Nitrogen nutrition in plants is a key determinant in crop productivity. The availability of nitrogen nutrients in the soil, both inorganic (nitrate and ammonium) and organic (urea and free amino acids), highly differs and influences plant physiology, growth, metabolism, and root morphology. Deciphering this multifaceted scenario is mandatory to improve the agricultural sustainability. In root cells, specific proteins located at the plasma membrane play key roles in the transport and sensing of nitrogen forms. This review outlines the current knowledge regarding the biochemical and physiological aspects behind the uptake of the individual nitrogen forms, their reciprocal interactions, the influences on root system architecture, and the relations with other proteins sustaining fundamental plasma membrane functionalities, such as aquaporins and H+‐ ATPase. This topic is explored starting from the information achieved in the model plant Arabidopsis and moving to crops in agricultural soils. Moreover, the main contributions provided by proteomics are described in order to highlight the goals and pitfalls of this approach and to get new hints for future studies.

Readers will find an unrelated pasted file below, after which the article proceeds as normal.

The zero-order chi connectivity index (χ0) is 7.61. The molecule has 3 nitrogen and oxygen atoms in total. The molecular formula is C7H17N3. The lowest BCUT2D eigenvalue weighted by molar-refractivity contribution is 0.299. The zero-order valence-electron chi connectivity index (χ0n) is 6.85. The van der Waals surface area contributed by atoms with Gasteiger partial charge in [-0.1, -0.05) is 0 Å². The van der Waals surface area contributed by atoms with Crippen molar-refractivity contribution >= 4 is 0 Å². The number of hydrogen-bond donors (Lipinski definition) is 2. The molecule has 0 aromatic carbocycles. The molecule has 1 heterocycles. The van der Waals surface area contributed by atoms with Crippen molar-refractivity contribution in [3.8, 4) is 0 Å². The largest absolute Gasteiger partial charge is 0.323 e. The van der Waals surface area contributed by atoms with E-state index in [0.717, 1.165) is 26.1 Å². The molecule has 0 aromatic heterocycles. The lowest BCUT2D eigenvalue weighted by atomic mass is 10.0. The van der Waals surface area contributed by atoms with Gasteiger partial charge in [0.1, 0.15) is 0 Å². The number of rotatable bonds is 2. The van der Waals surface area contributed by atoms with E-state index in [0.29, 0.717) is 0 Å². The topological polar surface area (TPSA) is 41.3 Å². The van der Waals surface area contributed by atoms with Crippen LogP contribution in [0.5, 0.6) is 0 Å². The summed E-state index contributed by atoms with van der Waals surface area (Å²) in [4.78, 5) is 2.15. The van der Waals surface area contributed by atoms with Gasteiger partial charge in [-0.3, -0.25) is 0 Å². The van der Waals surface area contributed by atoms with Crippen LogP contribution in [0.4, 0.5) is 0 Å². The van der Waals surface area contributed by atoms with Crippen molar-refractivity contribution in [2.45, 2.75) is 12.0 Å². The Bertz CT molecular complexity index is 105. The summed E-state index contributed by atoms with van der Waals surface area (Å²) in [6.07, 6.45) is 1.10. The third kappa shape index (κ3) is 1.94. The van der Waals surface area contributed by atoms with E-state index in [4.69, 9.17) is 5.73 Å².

Nitrogen uptake in plants: The plasma membrane root transport systems from a physiological and proteomic perspective / C. Muratore, L. Espen, B. Prinsi. - In: PLANTS. - ISSN 2223-7747. - 10:4(2021 Apr 01), pp. 681.1-681.26. [10.3390/plants10040681]

Nitrogen uptake in plants: The plasma membrane root transport systems from a physiological and proteomic perspective

C. Muratore
Primo
;
L. Espen
Secondo
;
B. Prinsi
Ultimo
2021-04-01

Abstract

Nitrogen nutrition in plants is a key determinant in crop productivity. The availability of nitrogen nutrients in the soil, both inorganic (nitrate and ammonium) and organic (urea and free amino acids), highly differs and influences plant physiology, growth, metabolism, and root morphology. Deciphering this multifaceted scenario is mandatory to improve the agricultural sustainability. In root cells, specific proteins located at the plasma membrane play key roles in the transport and sensing of nitrogen forms. This review outlines the current knowledge regarding the biochemical and physiological aspects behind the uptake of the individual nitrogen forms, their reciprocal interactions, the influences on root system architecture, and the relations with other proteins sustaining fundamental plasma membrane functionalities, such as aquaporins and H+‐ ATPase. This topic is explored starting from the information achieved in the model plant Arabidopsis and moving to crops in agricultural soils. Moreover, the main contributions provided by proteomics are described in order to highlight the goals and pitfalls of this approach and to get new hints for future studies.
Glutamate; Metabolic networks; Organic nitrogen; Plant mineral nutrition; Subcellular proteomics
Settore AGR/13 - Chimica Agraria
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Utilizza questo identificativo per citare o creare un link a questo documento: http://hdl.handle.net/2434/832207
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